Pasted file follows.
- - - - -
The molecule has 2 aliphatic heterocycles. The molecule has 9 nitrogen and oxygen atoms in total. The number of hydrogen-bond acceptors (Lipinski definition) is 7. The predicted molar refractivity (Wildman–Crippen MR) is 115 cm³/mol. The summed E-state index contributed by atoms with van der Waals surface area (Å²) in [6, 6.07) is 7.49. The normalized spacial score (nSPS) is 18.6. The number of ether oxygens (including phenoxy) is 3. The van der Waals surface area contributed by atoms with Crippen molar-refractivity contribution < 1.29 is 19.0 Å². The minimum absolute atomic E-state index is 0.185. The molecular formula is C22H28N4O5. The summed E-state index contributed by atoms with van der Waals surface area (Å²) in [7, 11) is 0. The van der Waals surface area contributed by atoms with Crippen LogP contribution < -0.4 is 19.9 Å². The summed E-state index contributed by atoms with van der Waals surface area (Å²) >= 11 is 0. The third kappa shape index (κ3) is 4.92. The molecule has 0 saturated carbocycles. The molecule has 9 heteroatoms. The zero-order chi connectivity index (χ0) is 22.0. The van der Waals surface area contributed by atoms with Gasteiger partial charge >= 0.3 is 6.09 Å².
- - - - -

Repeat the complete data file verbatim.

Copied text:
The molecule has 2 aliphatic heterocycles. The molecule has 9 nitrogen and oxygen atoms in total. The number of hydrogen-bond acceptors (Lipinski definition) is 7. The predicted molar refractivity (Wildman–Crippen MR) is 115 cm³/mol. The summed E-state index contributed by atoms with van der Waals surface area (Å²) in [6, 6.07) is 7.49. The normalized spacial score (nSPS) is 18.6. The number of ether oxygens (including phenoxy) is 3. The van der Waals surface area contributed by atoms with Crippen molar-refractivity contribution < 1.29 is 19.0 Å². The minimum absolute atomic E-state index is 0.185. The molecular formula is C22H28N4O5. The summed E-state index contributed by atoms with van der Waals surface area (Å²) in [7, 11) is 0. The van der Waals surface area contributed by atoms with Crippen LogP contribution < -0.4 is 19.9 Å². The summed E-state index contributed by atoms with van der Waals surface area (Å²) >= 11 is 0. The third kappa shape index (κ3) is 4.92. The molecule has 0 saturated carbocycles. The molecule has 9 heteroatoms. The zero-order chi connectivity index (χ0) is 22.0. The van der Waals surface area contributed by atoms with Gasteiger partial charge >= 0.3 is 6.09 Å².